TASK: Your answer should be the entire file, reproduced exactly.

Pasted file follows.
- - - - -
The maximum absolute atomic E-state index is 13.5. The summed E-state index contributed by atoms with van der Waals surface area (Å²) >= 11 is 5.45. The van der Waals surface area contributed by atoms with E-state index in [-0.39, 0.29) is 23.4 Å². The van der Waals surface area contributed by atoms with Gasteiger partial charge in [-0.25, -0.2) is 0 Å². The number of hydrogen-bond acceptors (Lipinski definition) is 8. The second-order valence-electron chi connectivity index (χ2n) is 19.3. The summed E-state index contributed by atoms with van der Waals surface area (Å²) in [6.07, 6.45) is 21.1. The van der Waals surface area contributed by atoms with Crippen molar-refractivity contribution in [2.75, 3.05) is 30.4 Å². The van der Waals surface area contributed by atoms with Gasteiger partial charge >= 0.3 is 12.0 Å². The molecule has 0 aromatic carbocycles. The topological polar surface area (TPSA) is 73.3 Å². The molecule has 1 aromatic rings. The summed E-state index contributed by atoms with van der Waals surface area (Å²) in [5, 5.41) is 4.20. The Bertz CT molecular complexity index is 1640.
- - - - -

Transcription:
The maximum absolute atomic E-state index is 13.5. The summed E-state index contributed by atoms with van der Waals surface area (Å²) >= 11 is 5.45. The van der Waals surface area contributed by atoms with E-state index in [-0.39, 0.29) is 23.4 Å². The van der Waals surface area contributed by atoms with Gasteiger partial charge in [-0.25, -0.2) is 0 Å². The number of hydrogen-bond acceptors (Lipinski definition) is 8. The second-order valence-electron chi connectivity index (χ2n) is 19.3. The summed E-state index contributed by atoms with van der Waals surface area (Å²) in [6.07, 6.45) is 21.1. The van der Waals surface area contributed by atoms with Crippen molar-refractivity contribution in [2.75, 3.05) is 30.4 Å². The van der Waals surface area contributed by atoms with Gasteiger partial charge >= 0.3 is 12.0 Å². The molecule has 0 aromatic carbocycles. The topological polar surface area (TPSA) is 73.3 Å². The molecule has 1 aromatic rings. The summed E-state index contributed by atoms with van der Waals surface area (Å²) in [5, 5.41) is 4.20. The Bertz CT molecular complexity index is 1640.